Rocket Lake is just the 14nm version of Tiger Lake, it isn't impressive. While 14nm will allow it to clock higher, even with high clock speeds it will be behind Zen 3 in single thread performance. Zen 3 is just has that much more IPC compare to the best Intel has ATM. And with Intel's chips requiring a lot of power, you'll need a good cooling solution. Rocket Lake is packing more transistors, so don't expect these to sip power at load.
IMO Skip Rocket Lake, if you're dying for an upgrade Zen3 is here. Otherwise wait for the Zen4 vs Alder-Lake fight.
considering it will be cheap, will clock to 5.5Ghz+, and is a drop in on my z490, and im on a 10700k so I dont even "lose" 2-cores like the 10900k guys, its a no-brainer for me.I don't buy into the Alder Lake hype for gaming at least, the combo Strong core - efficient core seems interesting for laptops - mobile devices mostly. If rocket lake has both decent IPC and clock improvements, and is priced competitively, it could probably be a better choice for gaming than Alder Lake.
Intel current lineup is fine for gaming (GPU is still the limit) and if the info released so far is true, so will be AMD 5xxx. It will be mostly a question of pricing and availability for the gaming market share.
The real question is when intel is releasing new HEDT and what It would actually be. AMD's 5950x seems to be destroying both Intel HEDT and AMD Threadripper at the same time.
that will require a whole new board. If you are on Comet Lake, Rocket Lake is a EZ call to "buy".Rocket Lake is like an experiment, new architecture but still 14nm. From a gaming perspective, you want to wait for Alder Lake - - the first true challenger to AMD's Ryzen. Right now, Ryzen 4th gen is going to decimate Intel in gaming performance come November 5 once the benchies are out. Intel is still "in the game" but AMD will now lead gaming performance; something Intel has been touting as the only strong selling point of their 10th gen processors.
There is not much difference between **** talking the opposition and propping up your own product. Saying ''we have the fastest CPU" isn't much different to saying "our opposition has a slower CPU". They mean the exact same thing. To me what matters is whether the actual talking points are true.You need to read further because I said EXACTLY that to someone else in this thread. I pointed out that the Core2Quad was two Core2Duo dice in the same package.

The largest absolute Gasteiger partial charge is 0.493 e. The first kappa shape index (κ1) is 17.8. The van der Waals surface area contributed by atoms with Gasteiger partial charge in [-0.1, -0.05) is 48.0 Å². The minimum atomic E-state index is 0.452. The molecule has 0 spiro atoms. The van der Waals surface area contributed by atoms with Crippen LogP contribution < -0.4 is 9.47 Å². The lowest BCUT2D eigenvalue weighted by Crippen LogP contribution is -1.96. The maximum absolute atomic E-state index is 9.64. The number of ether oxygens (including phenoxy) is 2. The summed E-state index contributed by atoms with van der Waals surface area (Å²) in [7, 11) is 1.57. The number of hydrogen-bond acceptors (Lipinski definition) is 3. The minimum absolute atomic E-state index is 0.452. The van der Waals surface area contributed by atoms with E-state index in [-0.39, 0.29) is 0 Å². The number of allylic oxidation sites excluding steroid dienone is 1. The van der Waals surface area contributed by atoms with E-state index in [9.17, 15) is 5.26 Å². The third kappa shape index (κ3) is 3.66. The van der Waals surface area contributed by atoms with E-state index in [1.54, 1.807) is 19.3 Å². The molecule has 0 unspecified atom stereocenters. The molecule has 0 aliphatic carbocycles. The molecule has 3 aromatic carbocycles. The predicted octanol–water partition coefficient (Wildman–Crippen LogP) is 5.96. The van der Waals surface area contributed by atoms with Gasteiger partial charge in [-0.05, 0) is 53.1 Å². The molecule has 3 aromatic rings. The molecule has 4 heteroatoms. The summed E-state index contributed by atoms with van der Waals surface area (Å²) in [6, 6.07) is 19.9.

The difference was that AMD wasn't being hypocritical back then (because they'd never done the same thing). Also, AMD didn't say "glued together", instead, they called the Phenom a "true" quad-core. As irrelevant/stupid as it was, What makes it worse is that in 2007, AMD may have been stupid since the Phenom was slower than the Core2Quad and only the Phenom II achieved parity with it.
Now, as stupid as their marketing team was, they weren't being hypocritical because they'd never done anything similar themselves. They never actually said anything negative about the Core2Quad, they instead called the Phenom a "true" quad-core. Instead of belittling the Core2Quad, AMD used a positive differentiation adjective when describing the Phenom by calling it a "true quad-core". Was AMD trying to imply that the Core2Quad wasn't a "true" quad-core? They probably were and that is very dishonest but they never actually came out and directly said so -> That's a BIG difference. They walked close to the line but they managed to not step over it.
In marketing it's much classier to talk up your product than to directly bad-mouth the competition like Intel does. I certainly hope that you can see the difference between the two approaches because your assertion that AMD was "making fun" of the Core2Quad is completely inaccurate. After all, how could AMD really poke fun of a CPU that was blowing everything that they had out of the water?
You should know that this was going on when I worked at Tiger Direct and I was privy to ALL of the marketing BS from ALL of the companies. This is also when I saw the things that made me never want to buy Intel or nVidia again (or MSi for that matter). It's very apparent that you weren't working in tech at the time but maybe thought that this would be an impressive anecdote, which it is, but context is king and your lack of context kinda killed it. You were trying to make Intel look like the "good guy" but that's a fool's errand because, history.
As for calling anyone "imitators", that's just hypocritical, infantile and desperate all wrapped up and rolled into one. Sure AMD has imitated Intel but both of these companies imitate each other at this point. I guess that it hadn't crossed your mind (or you just plain don't know) but Intel does imitate AMD as well. Here's a couple of examples just to prove the statement true:
- Intel adopted the AMD64 instruction set because their attempt to nuke the PC industry with IA-64 (aka Titanium) lost to Jim Keller's AMD64-based Athlon.
- After offering pretty much only quad-cores since the Core2Quad, Intel suddenly found a way to increase the core count of their CPUs after Ryzen was released. Coincidence? Not a chance.
I'm afraid that your memory is being selective for some reason or another and I think that I know why. It probably has something to do with your post history never having anything bad to say about Intel and never having anything good to say about AMD.